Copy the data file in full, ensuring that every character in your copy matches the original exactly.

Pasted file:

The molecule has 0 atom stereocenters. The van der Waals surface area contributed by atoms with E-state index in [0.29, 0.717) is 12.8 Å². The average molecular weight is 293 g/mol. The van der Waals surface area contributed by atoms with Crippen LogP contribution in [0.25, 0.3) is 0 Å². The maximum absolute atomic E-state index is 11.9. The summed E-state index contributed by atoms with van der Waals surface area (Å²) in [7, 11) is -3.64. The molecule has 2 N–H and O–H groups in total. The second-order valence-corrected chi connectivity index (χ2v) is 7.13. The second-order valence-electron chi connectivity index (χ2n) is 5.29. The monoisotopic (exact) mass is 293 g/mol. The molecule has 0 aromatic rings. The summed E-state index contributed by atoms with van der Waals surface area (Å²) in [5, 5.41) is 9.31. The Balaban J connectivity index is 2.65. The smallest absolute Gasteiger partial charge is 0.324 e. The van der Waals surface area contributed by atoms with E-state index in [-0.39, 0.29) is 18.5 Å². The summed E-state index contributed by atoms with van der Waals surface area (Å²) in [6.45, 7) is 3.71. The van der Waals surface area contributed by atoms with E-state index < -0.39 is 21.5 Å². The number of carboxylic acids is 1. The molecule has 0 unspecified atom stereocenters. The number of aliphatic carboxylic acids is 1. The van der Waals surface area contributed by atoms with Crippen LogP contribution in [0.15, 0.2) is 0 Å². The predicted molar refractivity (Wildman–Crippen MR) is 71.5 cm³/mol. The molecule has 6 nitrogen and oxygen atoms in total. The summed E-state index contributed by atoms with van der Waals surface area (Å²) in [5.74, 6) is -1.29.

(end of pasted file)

The molecule has 0 atom stereocenters. The van der Waals surface area contributed by atoms with E-state index in [0.29, 0.717) is 12.8 Å². The average molecular weight is 293 g/mol. The van der Waals surface area contributed by atoms with Crippen LogP contribution in [0.25, 0.3) is 0 Å². The maximum absolute atomic E-state index is 11.9. The summed E-state index contributed by atoms with van der Waals surface area (Å²) in [7, 11) is -3.64. The molecule has 2 N–H and O–H groups in total. The second-order valence-corrected chi connectivity index (χ2v) is 7.13. The second-order valence-electron chi connectivity index (χ2n) is 5.29. The monoisotopic (exact) mass is 293 g/mol. The molecule has 0 aromatic rings. The summed E-state index contributed by atoms with van der Waals surface area (Å²) in [5, 5.41) is 9.31. The Balaban J connectivity index is 2.65. The smallest absolute Gasteiger partial charge is 0.324 e. The van der Waals surface area contributed by atoms with E-state index in [-0.39, 0.29) is 18.5 Å². The summed E-state index contributed by atoms with van der Waals surface area (Å²) in [6.45, 7) is 3.71. The van der Waals surface area contributed by atoms with E-state index < -0.39 is 21.5 Å². The number of carboxylic acids is 1. The molecule has 0 unspecified atom stereocenters. The number of aliphatic carboxylic acids is 1. The van der Waals surface area contributed by atoms with Crippen LogP contribution in [0.15, 0.2) is 0 Å². The predicted molar refractivity (Wildman–Crippen MR) is 71.5 cm³/mol. The molecule has 6 nitrogen and oxygen atoms in total. The summed E-state index contributed by atoms with van der Waals surface area (Å²) in [5.74, 6) is -1.29.